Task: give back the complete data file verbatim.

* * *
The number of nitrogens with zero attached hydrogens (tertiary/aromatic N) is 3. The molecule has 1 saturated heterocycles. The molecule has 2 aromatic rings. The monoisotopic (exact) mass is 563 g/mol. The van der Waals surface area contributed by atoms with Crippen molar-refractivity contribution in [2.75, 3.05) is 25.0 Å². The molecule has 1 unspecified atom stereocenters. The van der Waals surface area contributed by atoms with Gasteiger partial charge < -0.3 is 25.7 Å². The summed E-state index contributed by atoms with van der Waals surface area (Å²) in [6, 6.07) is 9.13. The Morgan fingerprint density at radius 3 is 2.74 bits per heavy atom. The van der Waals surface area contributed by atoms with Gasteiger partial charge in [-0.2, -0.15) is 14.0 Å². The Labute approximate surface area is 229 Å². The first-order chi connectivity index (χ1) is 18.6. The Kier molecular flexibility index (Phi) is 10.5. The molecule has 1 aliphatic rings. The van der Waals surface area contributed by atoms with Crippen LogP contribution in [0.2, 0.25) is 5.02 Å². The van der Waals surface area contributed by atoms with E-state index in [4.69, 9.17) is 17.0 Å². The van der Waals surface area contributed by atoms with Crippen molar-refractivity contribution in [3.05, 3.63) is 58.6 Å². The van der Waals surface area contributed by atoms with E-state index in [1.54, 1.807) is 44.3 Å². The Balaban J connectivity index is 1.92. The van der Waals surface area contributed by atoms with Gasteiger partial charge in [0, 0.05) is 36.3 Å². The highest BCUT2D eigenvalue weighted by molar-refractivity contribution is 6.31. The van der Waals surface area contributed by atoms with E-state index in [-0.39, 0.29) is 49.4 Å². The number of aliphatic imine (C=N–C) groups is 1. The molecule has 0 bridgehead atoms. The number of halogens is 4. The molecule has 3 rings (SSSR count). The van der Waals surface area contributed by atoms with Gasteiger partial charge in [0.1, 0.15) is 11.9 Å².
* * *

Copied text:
The number of nitrogens with zero attached hydrogens (tertiary/aromatic N) is 3. The molecule has 1 saturated heterocycles. The molecule has 2 aromatic rings. The monoisotopic (exact) mass is 563 g/mol. The van der Waals surface area contributed by atoms with Crippen molar-refractivity contribution in [2.75, 3.05) is 25.0 Å². The molecule has 1 unspecified atom stereocenters. The van der Waals surface area contributed by atoms with Gasteiger partial charge < -0.3 is 25.7 Å². The summed E-state index contributed by atoms with van der Waals surface area (Å²) in [6, 6.07) is 9.13. The Morgan fingerprint density at radius 3 is 2.74 bits per heavy atom. The van der Waals surface area contributed by atoms with Gasteiger partial charge in [-0.2, -0.15) is 14.0 Å². The Labute approximate surface area is 229 Å². The first-order chi connectivity index (χ1) is 18.6. The Kier molecular flexibility index (Phi) is 10.5. The molecule has 1 aliphatic rings. The van der Waals surface area contributed by atoms with Crippen LogP contribution in [0.2, 0.25) is 5.02 Å². The van der Waals surface area contributed by atoms with E-state index in [4.69, 9.17) is 17.0 Å². The van der Waals surface area contributed by atoms with Crippen molar-refractivity contribution in [3.05, 3.63) is 58.6 Å². The van der Waals surface area contributed by atoms with E-state index in [1.54, 1.807) is 44.3 Å². The Balaban J connectivity index is 1.92. The van der Waals surface area contributed by atoms with Gasteiger partial charge in [0, 0.05) is 36.3 Å². The highest BCUT2D eigenvalue weighted by molar-refractivity contribution is 6.31. The van der Waals surface area contributed by atoms with E-state index in [-0.39, 0.29) is 49.4 Å². The number of aliphatic imine (C=N–C) groups is 1. The molecule has 0 bridgehead atoms. The number of halogens is 4. The molecule has 3 rings (SSSR count). The van der Waals surface area contributed by atoms with Gasteiger partial charge in [0.1, 0.15) is 11.9 Å².